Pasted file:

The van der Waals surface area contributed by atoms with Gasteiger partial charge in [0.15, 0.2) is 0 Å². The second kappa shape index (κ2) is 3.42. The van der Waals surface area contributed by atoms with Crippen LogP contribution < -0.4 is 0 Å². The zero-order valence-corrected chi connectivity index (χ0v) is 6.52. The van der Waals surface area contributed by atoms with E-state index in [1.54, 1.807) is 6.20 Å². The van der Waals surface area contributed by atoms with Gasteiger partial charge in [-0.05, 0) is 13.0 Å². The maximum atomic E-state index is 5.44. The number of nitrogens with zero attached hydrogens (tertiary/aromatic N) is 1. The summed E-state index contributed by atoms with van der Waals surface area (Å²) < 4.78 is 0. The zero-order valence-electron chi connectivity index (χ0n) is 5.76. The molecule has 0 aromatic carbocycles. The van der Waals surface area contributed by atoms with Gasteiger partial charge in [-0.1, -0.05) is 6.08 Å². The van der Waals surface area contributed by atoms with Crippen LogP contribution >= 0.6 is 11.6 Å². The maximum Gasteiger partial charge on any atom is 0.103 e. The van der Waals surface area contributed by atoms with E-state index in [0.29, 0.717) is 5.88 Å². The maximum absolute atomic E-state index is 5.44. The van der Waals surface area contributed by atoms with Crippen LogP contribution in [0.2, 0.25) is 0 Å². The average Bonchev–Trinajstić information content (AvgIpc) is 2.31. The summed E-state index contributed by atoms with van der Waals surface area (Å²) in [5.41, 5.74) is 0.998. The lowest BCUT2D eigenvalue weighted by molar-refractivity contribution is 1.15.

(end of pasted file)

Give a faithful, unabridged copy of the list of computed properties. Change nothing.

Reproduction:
The van der Waals surface area contributed by atoms with Gasteiger partial charge in [0.15, 0.2) is 0 Å². The second kappa shape index (κ2) is 3.42. The van der Waals surface area contributed by atoms with Crippen LogP contribution < -0.4 is 0 Å². The zero-order valence-corrected chi connectivity index (χ0v) is 6.52. The van der Waals surface area contributed by atoms with E-state index in [1.54, 1.807) is 6.20 Å². The van der Waals surface area contributed by atoms with Gasteiger partial charge in [-0.05, 0) is 13.0 Å². The maximum atomic E-state index is 5.44. The number of nitrogens with zero attached hydrogens (tertiary/aromatic N) is 1. The summed E-state index contributed by atoms with van der Waals surface area (Å²) < 4.78 is 0. The zero-order valence-electron chi connectivity index (χ0n) is 5.76. The molecule has 0 aromatic carbocycles. The van der Waals surface area contributed by atoms with Gasteiger partial charge in [-0.1, -0.05) is 6.08 Å². The van der Waals surface area contributed by atoms with Crippen LogP contribution >= 0.6 is 11.6 Å². The maximum Gasteiger partial charge on any atom is 0.103 e. The van der Waals surface area contributed by atoms with E-state index in [0.29, 0.717) is 5.88 Å². The maximum absolute atomic E-state index is 5.44. The van der Waals surface area contributed by atoms with Crippen LogP contribution in [0.2, 0.25) is 0 Å². The average Bonchev–Trinajstić information content (AvgIpc) is 2.31. The summed E-state index contributed by atoms with van der Waals surface area (Å²) in [5.41, 5.74) is 0.998. The lowest BCUT2D eigenvalue weighted by molar-refractivity contribution is 1.15.